The subject preferred the speed of the motors to be relatively slow. This gave him greater accuracy. In many tasks, especially larger movement tasks, the subject appeared to quickly hit the maximum speed of the functions being controlled. This is particularly apparent in figures 5 and and7.7. Much of the time the relative speed of the 2 movements are constant as depicted with a straight slope; this is likely due to both DOFs operating at their maximum speed. Clearly the subject can operate 2 functions simultaneously at less then maximal speed. This is depicted well in figure 6 where the subject was able to draw a very good circle using the elbow and humeral rotator in combination.
The increased cognitive demands in part came from the need to control 3 of the DOFs using 1 dual-action rocker switch and 2 bidirectional force sensing resistors. Considerable effort was required on the part of the subject to properly aim the shoulder at 4 separate switches with the correct pressure in order to allow the arm to function in the intended way. Further research is being explored on how to better use the motion of the shoulder to control movements, since the current design clearly has too many functions controlled with the residual shoulder. Ideally, only shoulder functions would be controlled with shoulder movement. This would be more physiologically appropriate and intuitive.
The 6-DOF arm allowed the subject to perform many tasks that were not possible with the 3-DOF system such as high reaching, pushing up his glasses, and donning a hat. The powered shoulder facilitated the increased work space in the environment, but the wrist flexion/extension function was critical for prepositioning the hand and being able to functionally use the increased workspace. The humeral rotator allowed the workspace to include the subject’s body; this is very important for activities such as dressing, hygiene and simple, but important, tasks like scratching ones own nose.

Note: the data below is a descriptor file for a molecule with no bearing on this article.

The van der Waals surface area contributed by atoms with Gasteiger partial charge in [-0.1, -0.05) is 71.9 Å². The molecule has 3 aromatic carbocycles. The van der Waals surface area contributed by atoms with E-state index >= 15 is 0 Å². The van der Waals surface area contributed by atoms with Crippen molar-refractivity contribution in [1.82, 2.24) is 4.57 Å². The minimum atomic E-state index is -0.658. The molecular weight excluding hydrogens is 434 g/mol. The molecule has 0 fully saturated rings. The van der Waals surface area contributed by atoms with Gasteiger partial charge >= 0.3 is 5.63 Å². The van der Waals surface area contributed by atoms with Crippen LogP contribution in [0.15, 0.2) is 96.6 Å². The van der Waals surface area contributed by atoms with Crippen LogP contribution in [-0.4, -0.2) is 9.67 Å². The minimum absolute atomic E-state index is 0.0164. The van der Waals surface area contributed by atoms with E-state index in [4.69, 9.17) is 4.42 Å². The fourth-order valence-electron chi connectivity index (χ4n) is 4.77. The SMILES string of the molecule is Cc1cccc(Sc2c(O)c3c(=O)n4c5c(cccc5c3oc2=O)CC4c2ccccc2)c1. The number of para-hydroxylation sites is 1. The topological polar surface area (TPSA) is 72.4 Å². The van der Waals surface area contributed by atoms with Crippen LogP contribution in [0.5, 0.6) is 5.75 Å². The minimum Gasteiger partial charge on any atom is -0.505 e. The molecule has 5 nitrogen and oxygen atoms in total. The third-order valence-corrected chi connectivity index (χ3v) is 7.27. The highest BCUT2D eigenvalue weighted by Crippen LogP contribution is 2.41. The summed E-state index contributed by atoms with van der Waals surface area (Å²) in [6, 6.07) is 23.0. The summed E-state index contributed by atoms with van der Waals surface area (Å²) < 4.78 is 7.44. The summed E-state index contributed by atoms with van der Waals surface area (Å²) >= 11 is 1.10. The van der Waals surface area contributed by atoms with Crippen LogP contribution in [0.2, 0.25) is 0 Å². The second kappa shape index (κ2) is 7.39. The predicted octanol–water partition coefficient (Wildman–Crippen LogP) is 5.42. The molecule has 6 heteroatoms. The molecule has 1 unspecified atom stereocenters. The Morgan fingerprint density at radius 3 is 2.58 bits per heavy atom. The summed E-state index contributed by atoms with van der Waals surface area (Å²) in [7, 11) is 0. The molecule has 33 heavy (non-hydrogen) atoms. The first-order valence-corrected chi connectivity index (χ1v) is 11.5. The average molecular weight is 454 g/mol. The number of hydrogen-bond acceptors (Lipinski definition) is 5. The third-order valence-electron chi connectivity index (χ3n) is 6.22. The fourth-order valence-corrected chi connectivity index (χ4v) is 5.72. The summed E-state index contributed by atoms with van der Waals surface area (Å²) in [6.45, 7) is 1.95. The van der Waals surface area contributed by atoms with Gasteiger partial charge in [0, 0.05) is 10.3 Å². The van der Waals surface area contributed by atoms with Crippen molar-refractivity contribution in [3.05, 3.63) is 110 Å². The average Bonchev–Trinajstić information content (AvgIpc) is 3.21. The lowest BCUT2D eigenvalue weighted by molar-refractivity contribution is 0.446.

In functional testing, times were not consistently less for the 6-DOF system over the 3-DOF system. A few possible explanations exist. The increase in cognitive demands required for controlling these additional functions likely slowed operation. Another issue is that the subject was often able to accomplish the same gross positioning movements of the powered shoulder through trunk movement and knee flexion. For example, during cup stacking experiments while using the 3-DOF arm, he would manually move the shoulder up, and leave it in that locked position; when he needed the arm lower, he would then bend at the waist and bend his knees. Although this movement was faster, it required greater physical effort and made use of the device appear less natural. For activities where such trunk and knee movement would not be possible (eg, if sitting or otherwise constrained), the 3-DOF device would be less functional. The subject had much less practice with the 6-DOF arm since his use of this device was limited to time spent in the laboratory. Conversely, the 3-DOF system was used on a regular basis at home. Finally, for tasks that only required use the hand, wrist rotation, and elbow, the extra functions of the 6 function arm allowed joints to be mistakenly activated and slow performance. For example, the blocks and box test only required the use of the hand and elbow, thus inadvertent wrist or shoulder movement slowed performance.
The powered shoulder and humeral rotator clearly had functional value to this subject by increasing his access to high objects. Similarly the humeral rotator allowed him to work the midline space of his body with great ease. His appreciation for these joints may be due to the fact that he has bilateral upper-limb loss and cannot reach high objects or work in his midline well with a sound limb. The relative value of these functions which add weight and complexity remains to be determined with unilateral amputees that can compensate with a sound limb to a large extent.
The amount of control demonstrated by our subject in this study was remarkable. Because of the concentration and practice needed to operate 2 force sensing resistors and a rocker with the shoulder to control 3 different DOFs, he is clearly an exceptional user, and we would not expect a typical user to be so adept with such limited wear time. For a 6 DOF upper-limb prosthesis to be clinically viable an easier, a more intuitive control system must be developed and move away from using of the shoulder to control wrist movements. One way to potentially improve control is to use advanced electromyographic signal processing techniques such as pattern recognition algorithms.13 The targeted muscle reinnervation electromyographic contains much more information than just open and close hand and flex and extend elbow. Motoneurons of wrist, thumb, and finger muscles reinnervate the target muscle and this information is embedded in the surface electromyographic. Using pattern recognition techniques we have been able to extract control information related to wrist, finger, and thumb movements.14 This will hopefully provide an easy and intuitive method for users to control a prosthetic wrist with 2 or 3 DOFs and multifunction hands that provide the user a choice of many different hand-grasp patterns.